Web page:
The fate of the duo at the centre of Brothers’ Nest is inevitable from the start: the camera, with gloomy portent, looks up and idles toward their decrepit childhood home. Writer-director-actor Clayton Jacobson’s new, largely housebound crime comedy hinges on a dark homecoming: Jeff (Jacobson) has hauled his younger brother Terry (Clayton’s real-life sibling and collaborator Shane Jacobson) back to the country to murder their stepfather (Kym Gyngell) for house and inheritance. Their mother (Lynette Curran) is dying of cancer, and Jeff is convinced that Roger will ‘sell the lot out from under us and fuck off back to Queensland’.
Unlike Kenny (2006), Jacobson’s sweet, simple, character-driven début, the premise here is a classic one: ordinary people, in spells of ill judgement and moral weakness, out of their depth in a world of crime. The spin that Brothers’ Nest offers isn’t just its foggy Australian country setting, but the authenticity of two real-life brothers in a face-off of mutually assured destruction.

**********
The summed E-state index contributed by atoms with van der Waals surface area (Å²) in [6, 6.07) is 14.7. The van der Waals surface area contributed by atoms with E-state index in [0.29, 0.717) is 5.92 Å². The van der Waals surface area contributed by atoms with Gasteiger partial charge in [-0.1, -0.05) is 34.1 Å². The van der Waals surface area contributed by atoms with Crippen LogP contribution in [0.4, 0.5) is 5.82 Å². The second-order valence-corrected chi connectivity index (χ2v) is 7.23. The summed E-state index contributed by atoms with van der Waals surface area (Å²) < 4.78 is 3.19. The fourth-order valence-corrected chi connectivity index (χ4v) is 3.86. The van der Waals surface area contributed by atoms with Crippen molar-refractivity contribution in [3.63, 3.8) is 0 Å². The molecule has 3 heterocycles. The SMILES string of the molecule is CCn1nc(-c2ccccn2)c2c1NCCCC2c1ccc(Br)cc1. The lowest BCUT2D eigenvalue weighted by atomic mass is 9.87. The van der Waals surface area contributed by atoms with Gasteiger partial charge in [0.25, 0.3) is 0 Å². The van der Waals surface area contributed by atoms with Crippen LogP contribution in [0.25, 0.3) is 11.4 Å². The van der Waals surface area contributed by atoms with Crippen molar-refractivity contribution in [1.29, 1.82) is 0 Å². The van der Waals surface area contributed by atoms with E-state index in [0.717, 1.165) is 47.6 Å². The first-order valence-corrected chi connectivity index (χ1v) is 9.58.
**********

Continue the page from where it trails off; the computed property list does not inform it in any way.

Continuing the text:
The film’s first rather slow act is consumed with Jeff’s pathetic, obsessive preparations. As audience members, we are well-versed in the genre’s contrivances: the machinations will be deliberated on and rehearsed, one would-be criminal will be reluctant, an unexpected visitor will arrive, a dire family secret will emerge, one character won’t be who they seem, a small mistake will mark the end of them all. In heavy exposition, we learn that staging their stepfather’s suicide is karmic vengeance to honour their father’s legacy. He ended his life following Roger’s affair with their mother decades ago. ‘Roger’s got our dad’s blood on his hands,’ says Jeff, as if repeating a line from a bad movie. And yet, Terry points out, Jeff is also guilty of abandoning one family and starting another.